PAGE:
5 September 2010
Fifteenth Sunday after Pentecost
Proper 18C (RCL)
Psalm 139:1-5, 13-17
What hard lessons! In the Jeremiah passage, we are told that God is designing evil against us (against Israel). In Luke, we are told that if we don’t hate father and mother, sister and brother, wife and children and even life itself, we cannot be Jesus’ disciples. What are we supposed to do with this?
In Luke’s time, being a disciple of Jesus could be costly. The synagogue had anathametized anyone who confessed Jesus the Christ. So, if you were a Jew, following Jesus could certainly mean losing your connections to family and community. There are places in the world where this is probably still true today, but certainly not for most of the folks in the pew on Sunday here. In fact, we make it part of our preaching to love mother and father, sister and brother, wife (or husband) and children. So, let’s ask instead, “What does it cost us to be christian?”
For some people, perhaps acting in concert with their christian principles at work will get them passed over for a promotion. There are certainly companies which expect their employees to participate in or turn a blind eye to practices christians might have trouble with: polluting the environment, unfair hiring policies, etc. That’s a cost. I think more fundamentally, the christian emphasis on dignity, community, patient appreciation of another’s point of view leads us to be overlooked in the superheated, angry politics of our day. If you can’t distill your anger into a soundbite, no one is interested. So, christians are marginalized in public discourse. Particularly christians who don’t take a standard “party” line on some hot-button issue.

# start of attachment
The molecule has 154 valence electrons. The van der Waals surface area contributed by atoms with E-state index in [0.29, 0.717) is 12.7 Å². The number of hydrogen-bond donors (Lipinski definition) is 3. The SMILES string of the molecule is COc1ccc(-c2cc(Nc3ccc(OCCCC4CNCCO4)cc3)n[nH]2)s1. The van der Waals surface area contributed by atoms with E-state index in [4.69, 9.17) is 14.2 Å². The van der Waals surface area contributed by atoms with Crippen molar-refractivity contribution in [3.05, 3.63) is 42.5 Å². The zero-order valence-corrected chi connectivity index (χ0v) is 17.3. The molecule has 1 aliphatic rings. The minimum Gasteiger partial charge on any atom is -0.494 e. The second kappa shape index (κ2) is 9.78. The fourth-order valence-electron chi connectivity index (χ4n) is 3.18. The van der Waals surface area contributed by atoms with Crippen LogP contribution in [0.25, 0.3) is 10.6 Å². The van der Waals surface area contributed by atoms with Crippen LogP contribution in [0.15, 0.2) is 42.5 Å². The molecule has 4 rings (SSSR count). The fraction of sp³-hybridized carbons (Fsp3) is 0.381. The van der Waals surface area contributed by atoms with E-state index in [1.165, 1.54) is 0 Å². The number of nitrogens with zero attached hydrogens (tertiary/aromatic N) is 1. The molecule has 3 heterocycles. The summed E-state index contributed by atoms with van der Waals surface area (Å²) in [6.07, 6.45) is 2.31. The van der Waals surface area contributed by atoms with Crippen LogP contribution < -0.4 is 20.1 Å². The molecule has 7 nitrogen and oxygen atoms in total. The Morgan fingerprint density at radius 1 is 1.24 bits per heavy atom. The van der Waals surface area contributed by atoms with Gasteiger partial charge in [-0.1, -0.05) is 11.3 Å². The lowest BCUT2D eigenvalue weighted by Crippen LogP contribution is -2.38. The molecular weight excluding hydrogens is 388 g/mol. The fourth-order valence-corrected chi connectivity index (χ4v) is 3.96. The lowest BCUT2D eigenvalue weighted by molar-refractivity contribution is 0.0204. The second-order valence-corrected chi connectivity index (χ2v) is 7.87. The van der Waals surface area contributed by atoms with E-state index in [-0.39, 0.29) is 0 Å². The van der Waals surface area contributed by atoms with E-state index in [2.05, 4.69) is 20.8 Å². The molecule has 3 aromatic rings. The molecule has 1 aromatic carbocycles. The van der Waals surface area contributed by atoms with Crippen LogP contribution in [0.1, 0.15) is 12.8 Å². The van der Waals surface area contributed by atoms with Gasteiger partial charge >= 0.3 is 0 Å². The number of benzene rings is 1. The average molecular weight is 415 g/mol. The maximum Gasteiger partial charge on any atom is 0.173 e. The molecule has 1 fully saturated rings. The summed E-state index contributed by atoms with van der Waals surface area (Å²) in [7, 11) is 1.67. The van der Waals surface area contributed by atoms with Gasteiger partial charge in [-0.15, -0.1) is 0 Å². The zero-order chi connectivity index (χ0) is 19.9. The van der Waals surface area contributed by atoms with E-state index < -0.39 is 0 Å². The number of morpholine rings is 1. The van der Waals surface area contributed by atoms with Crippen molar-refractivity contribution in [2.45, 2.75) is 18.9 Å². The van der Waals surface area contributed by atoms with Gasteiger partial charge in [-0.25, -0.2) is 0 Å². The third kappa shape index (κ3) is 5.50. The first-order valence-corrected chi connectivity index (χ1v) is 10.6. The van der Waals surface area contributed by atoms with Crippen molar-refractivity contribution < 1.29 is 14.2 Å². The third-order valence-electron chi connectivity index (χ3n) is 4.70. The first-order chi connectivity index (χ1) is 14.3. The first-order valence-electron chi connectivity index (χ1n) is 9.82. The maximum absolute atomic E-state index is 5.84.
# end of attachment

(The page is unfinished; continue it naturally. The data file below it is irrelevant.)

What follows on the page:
Paul, in his letter to Philemon, faces a difficult problem. He has embarrassed his friend Philemon by welcoming the run-away slave Onesimus. Now, Onesimus has become a christian. Paul has to convince Philemon to welcome Onesimus back home as a brother, not a slave. He speaks of partnership or community in the faith. He asks Philemon to reckon honor and shame in a different set of circumstances than the slave/owner relationship. It costs us to be in relationship with one another, when we disagree, or when we’ve hurt one another. It takes hard work to restore relationships. The anger politics of our day have no room for that patient work. It takes effort to stay in community.
So, says Jesus, don’t do it if you haven’t counted the cost. The image of the potter in Jeremiah is lovely. If the pot doesn’t come out right the first time, try it again. Use the same material and make it over. Presumably, as long as we add water, we can keep working it, until we get something useful, and maybe even beautiful.